Jane's Addiction Kettle Whistle (CD Review) by Jeff Apter

November 1997

Perry Farrell, well-known rock guru, alterna-lifestyle spokesman and audience agitator, has always worn his credibility like a crown. Whether fronting Jane’s Addiction or its more cosmic offspring, Porno for Pyros, establishing rock’n’roll’s very own medicine show, Lollapalooza, or speaking loud and proud about the Surfrider Foundation, Farrell has typically been as concerned with the message as the music, which only serves to heighten the mystery surrounding the current Jane’s Addiction Relapse tour and Kettle Whistle album (Warner Bros.), a cut’n’paste retrospective of material old and new – with Chili Pepper Flea standing in for Eric Avery.

Not that there’s anything intrinsically wrong with Kettle Whistle’s 15 tracks, which piece together fresh cuts, unheard demos, live tracks and assorted esoterica. It’s masterfully remixed by Andy Wallace, the man who added extra sonic muscle to acts such as Nirvana and Rage Against the Machine. And both new tracks – the title tune and “So What” – are understated surprises, locking into near-ambient grooves that are intercut with explosive bursts that are Jane’s trademark (“eargasms,” to those who remember).

Elsewhere, the brace of live tracks culled from a late 1990 Hollywood Palladium show – “Stop,” “Up the Beach,” “Ain’t No Right” and “Three Days” – pack more dramatic wallop than 90210 could ever manage. This is rock’n’roll as the ultimate release: ringmaster and crowd-taunter Farrell screaming his lungs raw, while the band reels between amp-busting fury and nervy silences.

“This show was at the beginning of everything just before the Ritual de lo Habitual record really broke,” drummer and Jane chronicler Stephen Perkins states. He should know – his personal collection includes over 500 tapes of live Jane's Addiction shows. “These versions, to me, are great because doing them live, you get the attitude and the energy from the audience.”

Of the outtakes, “Had a Dad” is just as incendiary as the live Palladium barnstormers; why it never made the Nothing’s Shocking starting line-up is a mystery that would baffle Miss Marple. And as for the rest of Kettle Whistle, the twerpy alternate take of “Been Caught Stealing” (“cool, kind of loungey” according to Perkins) is a throwaway, but an interesting one – likewise for the hitherto unheard “Maceo,” a jazz-lite stroll named either for Farrell’s cat or immortal hornman Maceo Parker. (“[It] was never really entertained as a record,” Perkins said, “and we didn’t do it live that much, so eventually we forgot about it until now.”)

From left: Dave Navarro, Flea, Stephen Perkins, Perry Farrell

So without the baggage of the band’s past, Kettle Whistle conjures enough magic to have every Jane’s acolyte lighting up in joy. After all, they’ve been in mourning since the awesome foursome split up abruptly, after Ritual went ballistic. (Bootleggers may not be so chipper, but such is their lot.)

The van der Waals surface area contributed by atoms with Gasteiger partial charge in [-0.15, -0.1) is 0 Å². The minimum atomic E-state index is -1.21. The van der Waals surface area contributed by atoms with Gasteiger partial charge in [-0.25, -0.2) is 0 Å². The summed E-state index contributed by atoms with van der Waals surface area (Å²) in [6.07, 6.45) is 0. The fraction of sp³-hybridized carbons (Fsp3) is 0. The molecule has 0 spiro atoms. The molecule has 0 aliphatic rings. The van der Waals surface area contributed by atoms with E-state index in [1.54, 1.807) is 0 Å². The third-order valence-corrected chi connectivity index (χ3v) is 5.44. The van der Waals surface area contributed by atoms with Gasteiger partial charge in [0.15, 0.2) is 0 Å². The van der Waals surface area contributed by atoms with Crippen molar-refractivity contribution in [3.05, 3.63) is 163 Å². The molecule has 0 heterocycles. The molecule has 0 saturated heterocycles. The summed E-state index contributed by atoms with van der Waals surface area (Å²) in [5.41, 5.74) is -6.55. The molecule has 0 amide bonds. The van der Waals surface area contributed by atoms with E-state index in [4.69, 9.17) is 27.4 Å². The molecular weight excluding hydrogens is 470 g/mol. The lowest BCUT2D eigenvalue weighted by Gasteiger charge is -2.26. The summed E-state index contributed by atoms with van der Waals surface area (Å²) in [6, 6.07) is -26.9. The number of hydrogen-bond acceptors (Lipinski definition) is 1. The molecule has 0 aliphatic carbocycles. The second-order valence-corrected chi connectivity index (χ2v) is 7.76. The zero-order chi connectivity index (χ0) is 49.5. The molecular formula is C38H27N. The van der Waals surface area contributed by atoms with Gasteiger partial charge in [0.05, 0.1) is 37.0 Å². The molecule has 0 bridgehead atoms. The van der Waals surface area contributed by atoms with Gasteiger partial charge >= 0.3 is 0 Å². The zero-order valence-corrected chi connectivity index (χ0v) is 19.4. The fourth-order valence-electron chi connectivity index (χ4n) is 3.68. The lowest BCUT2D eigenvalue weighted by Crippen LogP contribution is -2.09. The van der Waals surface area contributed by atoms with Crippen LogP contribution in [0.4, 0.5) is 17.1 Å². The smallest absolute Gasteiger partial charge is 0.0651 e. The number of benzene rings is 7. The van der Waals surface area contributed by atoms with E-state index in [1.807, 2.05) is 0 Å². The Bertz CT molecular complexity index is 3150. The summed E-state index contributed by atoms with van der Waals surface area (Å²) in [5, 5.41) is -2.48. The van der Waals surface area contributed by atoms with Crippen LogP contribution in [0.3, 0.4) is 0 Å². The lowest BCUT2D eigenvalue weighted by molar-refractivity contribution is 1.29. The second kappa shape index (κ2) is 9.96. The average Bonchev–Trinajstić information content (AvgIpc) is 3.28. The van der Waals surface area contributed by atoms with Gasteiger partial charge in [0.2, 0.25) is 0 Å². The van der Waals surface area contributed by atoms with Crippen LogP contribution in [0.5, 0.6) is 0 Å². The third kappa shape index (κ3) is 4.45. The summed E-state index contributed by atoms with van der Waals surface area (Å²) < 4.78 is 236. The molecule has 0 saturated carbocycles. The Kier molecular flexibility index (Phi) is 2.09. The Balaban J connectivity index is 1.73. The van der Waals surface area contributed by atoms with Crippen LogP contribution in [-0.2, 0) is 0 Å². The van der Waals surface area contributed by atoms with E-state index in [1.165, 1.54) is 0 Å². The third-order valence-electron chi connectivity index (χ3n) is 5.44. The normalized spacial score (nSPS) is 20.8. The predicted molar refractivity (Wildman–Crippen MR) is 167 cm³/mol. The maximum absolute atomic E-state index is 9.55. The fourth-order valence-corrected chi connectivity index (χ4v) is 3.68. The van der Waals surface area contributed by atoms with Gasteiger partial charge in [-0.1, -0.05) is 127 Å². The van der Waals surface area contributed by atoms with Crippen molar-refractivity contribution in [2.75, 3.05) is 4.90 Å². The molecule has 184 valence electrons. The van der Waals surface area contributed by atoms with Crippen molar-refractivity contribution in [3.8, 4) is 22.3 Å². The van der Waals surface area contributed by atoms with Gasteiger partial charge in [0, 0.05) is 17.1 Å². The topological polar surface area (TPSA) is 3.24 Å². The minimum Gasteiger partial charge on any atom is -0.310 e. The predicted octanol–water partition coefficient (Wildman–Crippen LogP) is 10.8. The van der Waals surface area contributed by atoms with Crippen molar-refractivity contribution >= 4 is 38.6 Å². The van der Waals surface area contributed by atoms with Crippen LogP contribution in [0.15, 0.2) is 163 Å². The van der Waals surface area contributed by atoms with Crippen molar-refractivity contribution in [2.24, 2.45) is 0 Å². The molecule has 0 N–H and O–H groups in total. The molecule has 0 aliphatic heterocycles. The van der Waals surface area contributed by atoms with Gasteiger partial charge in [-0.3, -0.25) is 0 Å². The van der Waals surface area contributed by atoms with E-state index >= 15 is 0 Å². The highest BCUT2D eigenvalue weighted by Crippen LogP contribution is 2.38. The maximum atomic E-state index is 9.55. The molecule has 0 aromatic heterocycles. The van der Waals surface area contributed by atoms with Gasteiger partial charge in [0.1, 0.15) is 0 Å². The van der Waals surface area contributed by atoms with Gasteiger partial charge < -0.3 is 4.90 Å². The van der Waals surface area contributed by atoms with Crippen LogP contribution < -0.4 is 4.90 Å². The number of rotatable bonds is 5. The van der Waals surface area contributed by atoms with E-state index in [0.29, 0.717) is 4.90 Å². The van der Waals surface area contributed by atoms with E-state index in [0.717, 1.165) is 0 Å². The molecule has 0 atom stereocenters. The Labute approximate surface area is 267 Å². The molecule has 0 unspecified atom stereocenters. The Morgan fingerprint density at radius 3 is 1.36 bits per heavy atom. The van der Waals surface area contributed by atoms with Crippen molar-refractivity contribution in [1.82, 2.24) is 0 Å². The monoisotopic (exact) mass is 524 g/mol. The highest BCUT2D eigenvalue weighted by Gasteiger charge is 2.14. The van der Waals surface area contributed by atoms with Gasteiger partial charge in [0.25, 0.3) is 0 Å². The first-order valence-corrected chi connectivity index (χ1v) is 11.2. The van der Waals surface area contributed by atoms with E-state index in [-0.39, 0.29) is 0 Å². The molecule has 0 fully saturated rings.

In fact, the music’s great – it’s emphatic, dynamic and theatrical. But what concerns me is that its very existence contradicts everything Jane’s Addiction stood for: street cred, artistic relevance, a refusal to trade integrity for the filthy lucre. Then why do it? I guess it has much to do with the mixed post-Jane’s careers of band members – especially Farrell and Navarro.

Farrell’s loose-knit combo Porno for Pyros (including tub-thumper Perkins) has crafted a couple of curious records, but have never burned with the intensity of his first platinum-selling ensemble. Nor have they scored the same high public rating as Jane’s Addiction, who were to the late 80s what X was to the early 80s – LA’s best band. And while stringman Navarro clearly thought joining the Chili Peppers was a solid career move, the title of 1995’s One Hot Minute proved way too accurate. It was a limp wave when compared to the emphatic middle-finger salute of the Peppers’ Blood Sugar Sex Magik.

Yet fame and glory are seductive, dangerous mistresses. It’s possible that the lure of another major hit – and the serious dollars that they’ve undoubtedly snagged for their current tour – were enough to make three of the four original Jane’s kiss, make up and rock out once more. Yet Navarro has stated loudly, firmly (and unconvincingly): “None of us are hungry. We’re not doing this for the cash.”

Or maybe their decision was prompted by the current deficit of genuinely interesting, stone-cold-serious rock acts on the planet. Given Jane’s Addiction’s place as alterna-rock icons and groundbreakers for a brace of platinum-plus bands, possibly the firm of Farrell, Navarro, Perkins and Flea feel they deserve some latitude. Fair enough. They were “alternative” when the word really meant “interesting and not likely to be heard on the radio,” unlike today when the only difference between “alternative” and “mainstream” is the spelling.

Navarro has insisted that after the Relapse dates, the current four Janes are heading back to their previous day jobs. Maybe that’s the best way to view Kettle Whistle and the Relapse tour – as a fleeting, farewell gasp in Jane’s Addiction’s history, a final signing-off of one of rock’s innovative and influential bands.


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